Twenty-four years ago, the Loma Prieta earthquake shook the San Francisco Bay Area. It caused the eastern span of the San Francisco-Oakland Bay Bridge to collapse. The eastern span was fixed, but a plan to build a new, safer eastern span was put into place – hopefully protecting commuters from an earthquake. Over the years, the bridge closed for long durations, typically on the three-day weekend of Labor Day.
Fast forwarding to yesterday. My girlfriend’s mom invited us to go kayaking in the bay. “Heck, yes”, I believe my response to be. I didn’t think the outing would carry any significance until we were gearing up to go out. Ms. Mae Rose exclaimed, “I can’t wait to hear how quiet it’ll be under the bridge.” I hadn’t forgotten that the Bay Bridge was closed for the final construction efforts to open the new, earthquake resistant easter span, but absence of countless commuters roaring across the western span hadn’t occurred to me.
After paddling out to the bridge, we sat underneath taking in the eerie, yet calming absence of the empty bridge. I wanted to … I needed to capture this experience. This video, recorded from my phone, doesn’t do it justice until you fully understand the industrial hum and noise is coming from the city.
If you’re thinking “big whoop”, understand that the construction of the new eastern span is complete and the likelihood of the bridge closing to traffic for a considerable amount of time is … well, unlikely. Maybe I’ll go back another day to record video for comparison. Until then, use your imagination.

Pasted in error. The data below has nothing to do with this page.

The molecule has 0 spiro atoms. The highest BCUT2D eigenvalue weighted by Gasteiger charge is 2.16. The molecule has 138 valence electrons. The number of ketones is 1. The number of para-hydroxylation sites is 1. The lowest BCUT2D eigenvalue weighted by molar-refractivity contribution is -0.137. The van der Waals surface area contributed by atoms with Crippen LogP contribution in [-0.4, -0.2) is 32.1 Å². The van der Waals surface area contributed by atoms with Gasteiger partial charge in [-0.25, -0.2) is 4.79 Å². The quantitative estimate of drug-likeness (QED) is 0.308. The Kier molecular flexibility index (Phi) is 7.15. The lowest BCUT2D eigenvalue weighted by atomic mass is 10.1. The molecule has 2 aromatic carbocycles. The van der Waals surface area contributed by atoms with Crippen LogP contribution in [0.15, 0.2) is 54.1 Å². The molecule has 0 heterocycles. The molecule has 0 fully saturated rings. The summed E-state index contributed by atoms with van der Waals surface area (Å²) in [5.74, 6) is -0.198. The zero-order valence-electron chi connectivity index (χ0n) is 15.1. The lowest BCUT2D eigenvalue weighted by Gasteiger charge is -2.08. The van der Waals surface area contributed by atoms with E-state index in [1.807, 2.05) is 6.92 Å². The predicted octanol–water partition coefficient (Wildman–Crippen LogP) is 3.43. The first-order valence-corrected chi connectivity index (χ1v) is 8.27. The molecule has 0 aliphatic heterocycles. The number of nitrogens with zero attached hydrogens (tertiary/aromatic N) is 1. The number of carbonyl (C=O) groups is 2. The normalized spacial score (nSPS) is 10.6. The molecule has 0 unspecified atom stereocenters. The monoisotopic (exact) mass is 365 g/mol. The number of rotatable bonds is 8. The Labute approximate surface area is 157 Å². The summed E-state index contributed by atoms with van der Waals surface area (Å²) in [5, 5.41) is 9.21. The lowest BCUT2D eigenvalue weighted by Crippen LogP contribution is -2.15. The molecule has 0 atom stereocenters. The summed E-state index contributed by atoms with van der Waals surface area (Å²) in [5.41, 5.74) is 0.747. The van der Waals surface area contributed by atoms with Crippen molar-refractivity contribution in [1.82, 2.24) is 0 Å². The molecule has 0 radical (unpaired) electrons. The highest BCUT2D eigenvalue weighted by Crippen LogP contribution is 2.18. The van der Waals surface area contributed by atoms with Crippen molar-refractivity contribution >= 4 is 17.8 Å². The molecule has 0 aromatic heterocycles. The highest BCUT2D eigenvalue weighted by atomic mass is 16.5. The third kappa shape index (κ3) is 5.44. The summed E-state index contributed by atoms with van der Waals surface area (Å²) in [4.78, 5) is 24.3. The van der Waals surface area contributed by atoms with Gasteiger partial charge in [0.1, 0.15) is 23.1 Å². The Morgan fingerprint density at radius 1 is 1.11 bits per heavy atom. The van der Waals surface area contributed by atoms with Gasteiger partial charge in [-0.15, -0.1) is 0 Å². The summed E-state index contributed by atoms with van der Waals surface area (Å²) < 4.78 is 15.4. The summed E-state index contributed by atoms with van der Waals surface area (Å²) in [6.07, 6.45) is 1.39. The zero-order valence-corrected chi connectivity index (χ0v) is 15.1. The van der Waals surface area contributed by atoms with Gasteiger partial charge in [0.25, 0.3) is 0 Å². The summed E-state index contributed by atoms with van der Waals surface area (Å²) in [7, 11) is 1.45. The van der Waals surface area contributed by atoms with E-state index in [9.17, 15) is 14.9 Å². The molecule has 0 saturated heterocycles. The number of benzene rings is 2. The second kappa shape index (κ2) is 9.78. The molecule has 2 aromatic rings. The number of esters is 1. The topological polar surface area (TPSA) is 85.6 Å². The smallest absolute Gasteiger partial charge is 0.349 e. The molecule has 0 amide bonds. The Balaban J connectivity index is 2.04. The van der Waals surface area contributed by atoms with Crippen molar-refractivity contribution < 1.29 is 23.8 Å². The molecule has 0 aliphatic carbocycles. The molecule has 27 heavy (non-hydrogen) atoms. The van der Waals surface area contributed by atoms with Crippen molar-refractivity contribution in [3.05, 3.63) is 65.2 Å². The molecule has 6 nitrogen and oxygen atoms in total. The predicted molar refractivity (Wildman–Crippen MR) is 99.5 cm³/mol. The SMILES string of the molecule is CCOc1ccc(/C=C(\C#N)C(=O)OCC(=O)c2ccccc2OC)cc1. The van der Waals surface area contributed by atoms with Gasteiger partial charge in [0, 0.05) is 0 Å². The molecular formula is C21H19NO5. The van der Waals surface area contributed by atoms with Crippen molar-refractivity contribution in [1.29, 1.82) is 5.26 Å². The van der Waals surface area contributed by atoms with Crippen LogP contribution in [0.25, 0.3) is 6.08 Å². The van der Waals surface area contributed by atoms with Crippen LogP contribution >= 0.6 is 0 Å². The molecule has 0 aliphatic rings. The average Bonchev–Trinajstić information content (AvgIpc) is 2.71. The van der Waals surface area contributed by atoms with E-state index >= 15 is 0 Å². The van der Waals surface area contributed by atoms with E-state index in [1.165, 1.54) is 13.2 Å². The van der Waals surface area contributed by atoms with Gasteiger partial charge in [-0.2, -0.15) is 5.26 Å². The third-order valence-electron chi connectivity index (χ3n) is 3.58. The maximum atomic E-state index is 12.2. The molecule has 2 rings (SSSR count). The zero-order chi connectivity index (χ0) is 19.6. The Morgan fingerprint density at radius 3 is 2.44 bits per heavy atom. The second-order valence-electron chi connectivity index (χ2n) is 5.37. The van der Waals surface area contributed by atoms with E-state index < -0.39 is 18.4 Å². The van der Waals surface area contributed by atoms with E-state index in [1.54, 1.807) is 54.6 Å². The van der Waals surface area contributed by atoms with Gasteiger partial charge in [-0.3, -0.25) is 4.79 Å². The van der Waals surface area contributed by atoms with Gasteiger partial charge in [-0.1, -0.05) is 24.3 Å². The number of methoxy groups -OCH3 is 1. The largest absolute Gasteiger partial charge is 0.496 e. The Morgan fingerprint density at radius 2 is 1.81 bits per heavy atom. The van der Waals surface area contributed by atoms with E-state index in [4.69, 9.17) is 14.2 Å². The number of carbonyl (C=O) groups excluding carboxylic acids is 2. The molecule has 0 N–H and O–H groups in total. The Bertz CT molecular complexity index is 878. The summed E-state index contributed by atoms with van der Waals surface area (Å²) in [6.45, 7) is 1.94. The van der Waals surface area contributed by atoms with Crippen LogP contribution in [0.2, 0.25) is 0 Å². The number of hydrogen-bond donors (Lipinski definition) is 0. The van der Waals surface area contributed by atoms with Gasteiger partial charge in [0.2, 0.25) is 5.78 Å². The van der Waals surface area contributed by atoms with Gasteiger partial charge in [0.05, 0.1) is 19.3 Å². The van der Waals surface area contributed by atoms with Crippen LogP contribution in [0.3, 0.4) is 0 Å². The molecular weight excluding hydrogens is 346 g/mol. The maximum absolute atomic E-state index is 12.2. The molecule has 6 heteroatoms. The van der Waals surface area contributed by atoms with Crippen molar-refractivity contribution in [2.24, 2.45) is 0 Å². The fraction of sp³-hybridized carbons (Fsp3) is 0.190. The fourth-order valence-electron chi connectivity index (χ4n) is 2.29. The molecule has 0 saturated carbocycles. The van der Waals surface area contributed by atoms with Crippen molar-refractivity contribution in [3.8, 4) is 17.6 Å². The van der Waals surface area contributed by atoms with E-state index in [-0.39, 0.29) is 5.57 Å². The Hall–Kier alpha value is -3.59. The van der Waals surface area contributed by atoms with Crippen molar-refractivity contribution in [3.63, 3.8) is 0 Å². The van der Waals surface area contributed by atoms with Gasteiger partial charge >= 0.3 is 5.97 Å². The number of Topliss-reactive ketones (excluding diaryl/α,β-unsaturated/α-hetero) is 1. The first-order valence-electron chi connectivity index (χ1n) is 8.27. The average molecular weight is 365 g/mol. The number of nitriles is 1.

In 2004, my best friends and I journeyed to from Louisiana to California to attend the Coachella Music Festival. Years later it stands out as one of the best concert experiences I’ve ever experienced. One of the highlights was an impromptu performance by Beck Hanson. Thousands of us packed into a tiny tent stage to witness the musical genius orchestrate an entire performance with noting but a hacked Gameboy and a mic. Years later when Beck would release an album in sheet music form only, needless to say I wasn’t surprised by the advant garde surrounding it.
Last night, for the first time, I was able to experience Beck’s vision through the Song Reader issue of PopUp Magazine. PopUp is easily my favorite event to attend in San Francisco and this issue was something special. Beck and a few hand picked musicians performed pieces from the Song Reader sheet music. This mixed with PopUp’s signature editorial content provided a refill of inspiration that I needed badly.
Everyone from Dan the Automater to John C. Reilly contributed to the evening’s musical entertainment. Folks like Susan Orlean provided interviews while others like Dan Handler, of Lemony Snicket fame, provided compelling storytelling. It was a departure from the PopUp I’m used to, so I have to say that I left still wanting something. Don’t get me wrong, the music was amazing but the night was about 90% music and 10% storytelling. And yes, songs are storytelling but I’ve grown used to editorial format of each issue and will have enjoyed the Song Reader issue as a form of lagniappe. That translates to “a little sumthin’ extra” where I’m from.
As with every PopUp issue, it’s one and done. Never recorded, never filmed. It lives on as a memory or a oral history. So in the end, isn’t that at the heart of what makes PopUp special? If not one else is listening, I still ask myself.